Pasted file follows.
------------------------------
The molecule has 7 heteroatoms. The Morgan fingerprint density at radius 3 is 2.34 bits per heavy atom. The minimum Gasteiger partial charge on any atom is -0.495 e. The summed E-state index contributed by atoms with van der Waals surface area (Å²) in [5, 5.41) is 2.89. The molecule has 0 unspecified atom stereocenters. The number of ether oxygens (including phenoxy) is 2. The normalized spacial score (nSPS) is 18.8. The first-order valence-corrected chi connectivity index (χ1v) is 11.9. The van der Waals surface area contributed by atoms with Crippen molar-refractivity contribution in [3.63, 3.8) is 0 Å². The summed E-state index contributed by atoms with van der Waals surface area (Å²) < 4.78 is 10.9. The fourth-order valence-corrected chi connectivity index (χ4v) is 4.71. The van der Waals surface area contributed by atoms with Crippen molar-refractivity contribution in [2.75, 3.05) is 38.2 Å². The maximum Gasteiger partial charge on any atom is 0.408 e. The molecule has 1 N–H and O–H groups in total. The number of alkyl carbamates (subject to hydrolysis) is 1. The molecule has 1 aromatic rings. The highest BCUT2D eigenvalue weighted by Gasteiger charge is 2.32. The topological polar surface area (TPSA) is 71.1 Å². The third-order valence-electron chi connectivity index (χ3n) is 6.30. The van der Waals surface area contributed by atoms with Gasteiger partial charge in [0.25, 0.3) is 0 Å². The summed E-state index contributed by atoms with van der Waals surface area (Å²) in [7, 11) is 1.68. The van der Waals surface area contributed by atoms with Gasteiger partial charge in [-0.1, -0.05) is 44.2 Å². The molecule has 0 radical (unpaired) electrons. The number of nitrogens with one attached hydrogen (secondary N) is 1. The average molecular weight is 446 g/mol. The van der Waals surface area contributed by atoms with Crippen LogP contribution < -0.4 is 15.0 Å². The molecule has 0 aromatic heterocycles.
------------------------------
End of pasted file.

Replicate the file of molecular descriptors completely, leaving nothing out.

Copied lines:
The molecule has 7 heteroatoms. The Morgan fingerprint density at radius 3 is 2.34 bits per heavy atom. The minimum Gasteiger partial charge on any atom is -0.495 e. The summed E-state index contributed by atoms with van der Waals surface area (Å²) in [5, 5.41) is 2.89. The molecule has 0 unspecified atom stereocenters. The number of ether oxygens (including phenoxy) is 2. The normalized spacial score (nSPS) is 18.8. The first-order valence-corrected chi connectivity index (χ1v) is 11.9. The van der Waals surface area contributed by atoms with Crippen molar-refractivity contribution in [3.63, 3.8) is 0 Å². The summed E-state index contributed by atoms with van der Waals surface area (Å²) < 4.78 is 10.9. The fourth-order valence-corrected chi connectivity index (χ4v) is 4.71. The van der Waals surface area contributed by atoms with Crippen molar-refractivity contribution in [2.75, 3.05) is 38.2 Å². The maximum Gasteiger partial charge on any atom is 0.408 e. The molecule has 1 N–H and O–H groups in total. The number of alkyl carbamates (subject to hydrolysis) is 1. The molecule has 1 aromatic rings. The highest BCUT2D eigenvalue weighted by Gasteiger charge is 2.32. The topological polar surface area (TPSA) is 71.1 Å². The third-order valence-electron chi connectivity index (χ3n) is 6.30. The van der Waals surface area contributed by atoms with Gasteiger partial charge in [0.25, 0.3) is 0 Å². The summed E-state index contributed by atoms with van der Waals surface area (Å²) in [7, 11) is 1.68. The van der Waals surface area contributed by atoms with Gasteiger partial charge in [-0.1, -0.05) is 44.2 Å². The molecule has 0 radical (unpaired) electrons. The number of nitrogens with one attached hydrogen (secondary N) is 1. The average molecular weight is 446 g/mol. The van der Waals surface area contributed by atoms with Crippen LogP contribution < -0.4 is 15.0 Å². The molecule has 0 aromatic heterocycles.